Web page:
So you speak Italian? I was there for 14 months. It's a Latin language, like French, so after three, four months you start talking. German was more difficult. I studied it for seven years at school so I had the basics when I went there, and I can speak. I couldn't speak for a long time.
What language will you speak in Doha? English, I think.
A lot of the other sporting speakers in Doha – Seb Coe, Carl Lewis, Mark Spitz – are Olympians. Are you a fan of the Olympics? Of course. In the summer we were in London, and our children were cheering for England, not France. I didn't go to any events – it was so hard to get tickets – but I watched a lot on TV. I was impressed by the Jamaican performance, and obviously England did amazingly well.
You own a rum company. What's up with that? The idea came from a discussion with friends, when they asked what I was going to do after football. So I started a rum business out of St Barts, because I knew rum on the island. There was a window there, and we took it.
So it was a business opportunity, not a passion for rum? Rum was my background. My dad is from Guadeloupe, in the French Caribbean, and he always used to bring rum back from his holidays. I don't know any other spirits really. I enjoy wine also but rum is my little treat.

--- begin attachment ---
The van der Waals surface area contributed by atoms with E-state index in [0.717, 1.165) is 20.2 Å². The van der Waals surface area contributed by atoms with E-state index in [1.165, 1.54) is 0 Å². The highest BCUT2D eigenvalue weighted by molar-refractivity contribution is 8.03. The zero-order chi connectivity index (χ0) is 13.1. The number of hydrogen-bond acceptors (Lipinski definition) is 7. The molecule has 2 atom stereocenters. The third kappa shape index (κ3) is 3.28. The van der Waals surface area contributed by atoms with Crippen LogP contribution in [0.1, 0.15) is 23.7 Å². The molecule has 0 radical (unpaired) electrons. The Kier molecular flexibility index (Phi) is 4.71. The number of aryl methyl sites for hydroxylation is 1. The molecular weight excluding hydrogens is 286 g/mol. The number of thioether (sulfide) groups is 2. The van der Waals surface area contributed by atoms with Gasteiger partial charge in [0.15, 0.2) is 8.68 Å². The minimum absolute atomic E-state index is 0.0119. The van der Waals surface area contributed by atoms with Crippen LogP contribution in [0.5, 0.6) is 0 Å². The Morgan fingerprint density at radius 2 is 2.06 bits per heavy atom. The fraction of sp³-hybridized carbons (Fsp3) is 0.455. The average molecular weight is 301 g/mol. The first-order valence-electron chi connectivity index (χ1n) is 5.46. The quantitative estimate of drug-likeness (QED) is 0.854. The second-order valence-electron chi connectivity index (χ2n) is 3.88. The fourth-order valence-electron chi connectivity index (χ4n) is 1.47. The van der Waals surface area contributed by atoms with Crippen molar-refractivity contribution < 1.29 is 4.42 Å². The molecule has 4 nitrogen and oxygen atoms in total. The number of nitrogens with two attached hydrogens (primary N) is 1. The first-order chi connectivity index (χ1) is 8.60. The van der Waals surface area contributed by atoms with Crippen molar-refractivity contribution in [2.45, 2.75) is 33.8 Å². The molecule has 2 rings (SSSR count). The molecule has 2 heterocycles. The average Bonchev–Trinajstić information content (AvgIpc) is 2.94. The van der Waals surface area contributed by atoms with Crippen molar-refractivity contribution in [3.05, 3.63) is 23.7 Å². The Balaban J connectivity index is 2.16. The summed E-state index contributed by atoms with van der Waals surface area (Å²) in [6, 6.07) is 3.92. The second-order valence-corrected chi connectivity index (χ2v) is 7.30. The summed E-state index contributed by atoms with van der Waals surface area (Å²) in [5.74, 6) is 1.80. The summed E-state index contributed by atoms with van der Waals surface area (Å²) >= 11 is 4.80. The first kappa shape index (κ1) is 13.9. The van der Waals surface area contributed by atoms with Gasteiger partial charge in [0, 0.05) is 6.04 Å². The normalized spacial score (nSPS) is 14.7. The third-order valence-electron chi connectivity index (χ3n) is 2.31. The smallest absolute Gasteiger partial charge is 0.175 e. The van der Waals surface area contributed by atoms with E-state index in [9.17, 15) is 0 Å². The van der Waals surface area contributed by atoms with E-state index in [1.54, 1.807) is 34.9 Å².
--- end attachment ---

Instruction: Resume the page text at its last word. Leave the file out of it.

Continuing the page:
Is your rum up there with the best? I'm proud of it. We've won a few medals already. The white rum was awarded a gold medal in the Miami rum festival in April, so that was good. The others have also got medals. It's a learning process for me but I enjoy every minute of it.
What's the last music you bought? I think Alicia Keys. I listen to different types of music – hip-hop, R&B, French, rap, some classical music sometimes, some rock'n'roll. I'm quite open in music. For a different mood, different music.
What about film? What's the last film you saw? [Thinks for a while] Um … [thinks some more] … I want to see the new James Bond, but I haven't got the chance to go yet.
Not much of a cinema-goer, then? We used to go, when we were in England. But now we've been busy with the last addition to the family. The baby is three months old so there's not a lot of spare time.
What's your favourite pasta shape? Spaghetti.
That's a disappointingly simple answer for an italophile. Have you ever seen a ghost? No. I don't believe they exist. Not at all. I believe maybe in spirits but not in ghosts and all that stuff.
Can you tell us a joke? I'm sorry, no. I have a bad memory for jokes. I laugh a lot but I don't tell jokes.
What next, then, for Mikaël Silvestre? Well I'm back training at Manchester United, every day. I still have a house here and the children loved being here. They were born in Manchester, they've got friends from school. Family is important, and they're enjoying being here. They don't mind the rain. Me neither.
So you're playing on? Sure. Hopefully I'll find a club in December or January, and I'll keep going, keep playing. I have to keep going as long as I can.
You're 35 now. How long will that be? Time will tell. It's difficult to say. Football's not as easy as when I was 20, but once I'm warm I feel good enough to carry on. I still love playing, and love training.
You'll keep going until your head or your body tells you to stop That's right. I think it will be the body that stops first. You never stop enjoying football, but I think one day your body says, give me a break.
Cheers for the chat, Mikaël. Bye! Bye-bye, Small Talk.